The alarm went off at 7 a.m. and I was asleep at the time. That always makes me feel groggy.
Still, we made it down to a rather desultory breakfast, ready for our pickup at the revised time of 8.50.
About 10 minutes later, our minibus arrived, piloted by Peter and led by our very genial guide, Udon. We were a party of 9, all Brits.
Udon regaled us with some facts about Phuket. 60 kilometres long, 25 kilometres wide, with a base population of around 300,000. I have to say, it seems bigger than that to me. Phuket has its own dialect, and the inhabitants are a real melting pot of races, colours and creeds. It’s a very vibrant place. It was relatively unknown until discovered by American servicemen on their way back from Vietnam.
For years, Phuket was exploited as a source of tin. Udon told various stories, possibly apocryphal, about how the locals fought the Chinese for the mining rights, and won out in the end a) because they had Buddha on their side from the local temple b) the Chinese were incapable of putting up resistance after lunch as they were under the influence of opium. Make of that what you will.
Our first stop after about half an hour was the Big Buddha. They weren’t kidding. It’s enormous.
An absolutely amazing and spiritual place.
Next stop was the huge temple complex at Chalong Bay. There were a lot of construction works going on which detracted from the ambience somewhat, but this was also an astonishing experience.
This is the rather peculiar ritual of shaking sticks in front of Buddha statues. Whatever falls out is/are your lucky number(s). Jean ended up with Number 11.
Unfortunately, we didn’t get very long here; we could have done with some more time at Big Buddha also.
On our way, then, to a cashew nut factory. This was not uninteresting, but I felt it was a sales opportunity, as we were pressured into buying products. It’s a very labour-intensive process – one cashew fruit produces only one nut. The nuts have to be carefully washed before further processing, as they are surrounded by a toxic, acidic sap.
We did actually purchase some products. The nut brittle was particularly moreish…..
Next up was the oldest house in Phuket, built around 1903 and owned by a wealthy family, who still live upstairs. It seems to be used as a wedding venue these days.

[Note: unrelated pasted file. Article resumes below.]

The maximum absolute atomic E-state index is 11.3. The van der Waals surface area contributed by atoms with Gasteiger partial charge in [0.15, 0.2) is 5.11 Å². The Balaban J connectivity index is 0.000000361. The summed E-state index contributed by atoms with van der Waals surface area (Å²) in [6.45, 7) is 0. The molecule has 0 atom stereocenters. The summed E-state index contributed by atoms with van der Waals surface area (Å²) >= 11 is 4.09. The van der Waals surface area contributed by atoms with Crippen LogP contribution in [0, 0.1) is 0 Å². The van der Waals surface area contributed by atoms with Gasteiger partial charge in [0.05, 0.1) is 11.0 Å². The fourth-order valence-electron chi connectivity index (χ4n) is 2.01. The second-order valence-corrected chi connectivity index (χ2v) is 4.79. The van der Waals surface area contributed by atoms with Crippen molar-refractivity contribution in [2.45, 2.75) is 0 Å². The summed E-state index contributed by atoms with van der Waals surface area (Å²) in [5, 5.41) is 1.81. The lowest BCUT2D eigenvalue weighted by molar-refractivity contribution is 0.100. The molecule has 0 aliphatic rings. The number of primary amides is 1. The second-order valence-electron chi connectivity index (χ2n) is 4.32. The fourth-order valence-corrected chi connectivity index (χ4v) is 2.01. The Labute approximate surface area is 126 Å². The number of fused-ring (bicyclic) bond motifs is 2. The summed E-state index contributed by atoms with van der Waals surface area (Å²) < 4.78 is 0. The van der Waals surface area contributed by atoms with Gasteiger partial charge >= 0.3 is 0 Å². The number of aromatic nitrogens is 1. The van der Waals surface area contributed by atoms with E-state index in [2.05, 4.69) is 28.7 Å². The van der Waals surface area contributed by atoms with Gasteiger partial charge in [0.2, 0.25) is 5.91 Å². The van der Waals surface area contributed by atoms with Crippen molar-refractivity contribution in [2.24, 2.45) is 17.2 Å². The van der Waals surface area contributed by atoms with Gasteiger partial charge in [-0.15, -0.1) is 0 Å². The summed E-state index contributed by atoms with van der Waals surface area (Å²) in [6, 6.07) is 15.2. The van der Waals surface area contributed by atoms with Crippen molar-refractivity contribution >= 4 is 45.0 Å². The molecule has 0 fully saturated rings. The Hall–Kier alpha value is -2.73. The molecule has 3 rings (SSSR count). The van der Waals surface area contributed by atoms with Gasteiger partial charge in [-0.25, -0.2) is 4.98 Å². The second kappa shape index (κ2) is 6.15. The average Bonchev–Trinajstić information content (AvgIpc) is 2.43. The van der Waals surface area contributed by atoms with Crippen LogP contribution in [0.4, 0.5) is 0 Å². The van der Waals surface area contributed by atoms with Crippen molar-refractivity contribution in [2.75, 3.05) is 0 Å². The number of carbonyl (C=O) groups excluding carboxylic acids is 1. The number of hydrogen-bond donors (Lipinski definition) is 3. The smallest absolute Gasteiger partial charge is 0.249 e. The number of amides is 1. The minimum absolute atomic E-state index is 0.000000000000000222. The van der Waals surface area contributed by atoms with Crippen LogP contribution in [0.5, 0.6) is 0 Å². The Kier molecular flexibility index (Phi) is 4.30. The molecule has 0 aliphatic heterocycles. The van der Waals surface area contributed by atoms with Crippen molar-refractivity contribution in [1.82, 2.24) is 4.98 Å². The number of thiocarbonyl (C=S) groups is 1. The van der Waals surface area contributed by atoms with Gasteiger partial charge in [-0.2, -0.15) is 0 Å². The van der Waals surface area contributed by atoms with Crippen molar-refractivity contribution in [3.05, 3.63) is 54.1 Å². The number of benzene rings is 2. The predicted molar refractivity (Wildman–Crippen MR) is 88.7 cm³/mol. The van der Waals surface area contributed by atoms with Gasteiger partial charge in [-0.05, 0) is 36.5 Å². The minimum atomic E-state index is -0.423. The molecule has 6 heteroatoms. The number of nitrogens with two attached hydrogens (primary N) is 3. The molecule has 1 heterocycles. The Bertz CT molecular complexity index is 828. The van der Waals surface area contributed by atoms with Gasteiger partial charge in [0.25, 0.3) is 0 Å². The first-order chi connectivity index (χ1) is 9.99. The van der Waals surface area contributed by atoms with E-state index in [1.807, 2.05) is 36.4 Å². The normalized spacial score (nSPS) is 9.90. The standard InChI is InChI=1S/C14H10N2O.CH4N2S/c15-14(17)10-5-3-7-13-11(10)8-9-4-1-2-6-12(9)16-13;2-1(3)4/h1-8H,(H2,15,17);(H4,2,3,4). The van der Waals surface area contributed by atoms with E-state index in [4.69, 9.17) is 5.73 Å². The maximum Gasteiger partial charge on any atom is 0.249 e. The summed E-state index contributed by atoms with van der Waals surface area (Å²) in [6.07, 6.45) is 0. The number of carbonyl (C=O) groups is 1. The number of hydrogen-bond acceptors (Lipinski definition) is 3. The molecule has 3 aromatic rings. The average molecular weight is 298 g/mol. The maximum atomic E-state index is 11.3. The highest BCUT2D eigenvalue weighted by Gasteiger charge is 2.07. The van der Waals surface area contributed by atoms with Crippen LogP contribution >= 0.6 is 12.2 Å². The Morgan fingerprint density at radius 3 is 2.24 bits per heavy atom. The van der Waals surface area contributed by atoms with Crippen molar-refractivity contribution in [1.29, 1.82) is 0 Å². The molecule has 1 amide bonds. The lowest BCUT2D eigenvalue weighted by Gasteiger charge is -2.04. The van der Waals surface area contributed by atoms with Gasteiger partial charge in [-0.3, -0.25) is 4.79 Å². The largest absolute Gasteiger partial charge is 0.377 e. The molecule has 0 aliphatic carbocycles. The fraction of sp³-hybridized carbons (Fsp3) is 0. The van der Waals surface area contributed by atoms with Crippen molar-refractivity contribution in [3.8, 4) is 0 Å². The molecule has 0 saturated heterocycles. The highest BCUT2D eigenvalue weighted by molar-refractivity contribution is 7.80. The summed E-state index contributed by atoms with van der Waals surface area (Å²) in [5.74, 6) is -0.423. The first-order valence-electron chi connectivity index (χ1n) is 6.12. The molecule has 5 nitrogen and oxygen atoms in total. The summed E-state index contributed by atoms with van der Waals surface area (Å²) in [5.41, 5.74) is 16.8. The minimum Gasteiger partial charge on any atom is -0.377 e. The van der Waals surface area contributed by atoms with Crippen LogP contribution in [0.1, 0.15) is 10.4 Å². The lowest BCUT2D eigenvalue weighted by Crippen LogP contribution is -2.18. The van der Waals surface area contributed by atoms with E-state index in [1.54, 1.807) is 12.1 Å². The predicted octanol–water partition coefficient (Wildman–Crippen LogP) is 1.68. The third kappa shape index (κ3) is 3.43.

From here, ’twas but a short journey to Phuket Old Town.
By now, we were both in need of a coffee, so we went café-hunting. We found one such, and had a few minutes just enjoying the sit. Again, we had very little time here.
The final stop, to my bitter disappointment, was to a pearl factory. This really was a naked and aggressive sales operation. I suppose we have to put up with this to keep the cost of the tour down, but I detest it. Jean showed some interest and almost immediately, the item was on her wrist/neck. She did not succumb.
This all left a rather sour taste in the mouth.
Anyway, it was back to the hotel after that. We were last to be dropped off at least an hour later.
Jean had not yet had The Paddle, an essential addition to any seaside sojourn. After a restorative beer, we set off as the sun was setting, walking along the still very crowded beach.
For the first (and probably last) time, we ate out! There are plenty of restaurants around here, and we chose a promising looking one.
It wasn’t half bad. Food was excellent, the wine average and the G&T not chilled enough, but the whole lot cost us less than thirty quid. I’ll take that (and, at time of writing, no ill-effects).
We walked the short distance back to the hotel and took a couple of pictures from the balcony before retiring for the night.
Nothing planned for tomorrow apart from packing – it’s our last full day ☹️. Hopefully there’ll be something to report.